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Supercomputers Simulate Solar Flares to Help Physicists Understand Magnetic Reconnection


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NASA's Solar Dynamics Observatory in 2013 captured a high-resolution image of a solar flare's magnetic fields twisting and snapping off.

A team of researchers based in the U.S. and France developed a supercomputer simulation that successfully modeled a key part of the mysterious process that produces solar flares.

Credit: SDO/AIA/NASA

A team of researchers in the U.S. and France has developed a supercomputer simulation that successfully models a key part of a process that produces solar flares.

The team simulated an experiment conducted in China in 2010, in which the researchers blasted a piece of aluminum with high-energy lasers and recorded the event with high-speed instruments to capture the tiny, solar flare-like explosion at nanosecond time scales.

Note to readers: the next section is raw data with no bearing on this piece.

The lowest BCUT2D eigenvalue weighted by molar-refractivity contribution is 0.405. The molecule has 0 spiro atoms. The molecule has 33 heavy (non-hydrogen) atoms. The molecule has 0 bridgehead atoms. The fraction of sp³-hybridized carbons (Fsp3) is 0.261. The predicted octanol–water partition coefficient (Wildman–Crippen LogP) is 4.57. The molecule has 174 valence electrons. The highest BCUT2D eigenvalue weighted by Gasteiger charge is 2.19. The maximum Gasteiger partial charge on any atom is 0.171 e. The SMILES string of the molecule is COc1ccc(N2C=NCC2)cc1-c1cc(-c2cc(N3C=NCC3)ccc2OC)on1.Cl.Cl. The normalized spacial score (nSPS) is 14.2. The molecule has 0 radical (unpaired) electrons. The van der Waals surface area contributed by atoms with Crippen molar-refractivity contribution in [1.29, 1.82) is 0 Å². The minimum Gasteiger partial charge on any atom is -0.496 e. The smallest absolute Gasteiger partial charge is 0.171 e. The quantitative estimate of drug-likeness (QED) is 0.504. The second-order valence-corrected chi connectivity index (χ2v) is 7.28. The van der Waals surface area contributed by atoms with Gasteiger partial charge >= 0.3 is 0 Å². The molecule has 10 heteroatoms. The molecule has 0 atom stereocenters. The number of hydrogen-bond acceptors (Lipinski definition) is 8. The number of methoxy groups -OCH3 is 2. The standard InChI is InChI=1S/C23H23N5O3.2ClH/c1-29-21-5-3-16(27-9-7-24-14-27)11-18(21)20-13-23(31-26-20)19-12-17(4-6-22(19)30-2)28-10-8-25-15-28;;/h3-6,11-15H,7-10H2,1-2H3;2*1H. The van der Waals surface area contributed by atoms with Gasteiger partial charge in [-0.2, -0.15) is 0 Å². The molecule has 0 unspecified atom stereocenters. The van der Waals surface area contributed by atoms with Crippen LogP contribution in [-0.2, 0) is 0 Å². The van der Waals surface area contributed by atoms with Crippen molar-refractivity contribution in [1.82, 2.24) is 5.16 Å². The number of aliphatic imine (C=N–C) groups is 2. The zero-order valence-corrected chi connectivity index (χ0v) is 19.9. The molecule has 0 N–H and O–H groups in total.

The researchers successfully simulated the results of the Chinese experiment using Oak Ridge National Laboratory's Titan supercomputer.

Said researcher Jackson Matteucci, "We model the field generation, and we model the collision of the fields, and we model the reconnection."

Even so, Matteucci added, “Analytical work is still struggling” to understand the theoretical underpinnings of the process.

From IEEE Spectrum
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Abstracts Copyright © 2019 SmithBucklin, Washington, DC, USA


 

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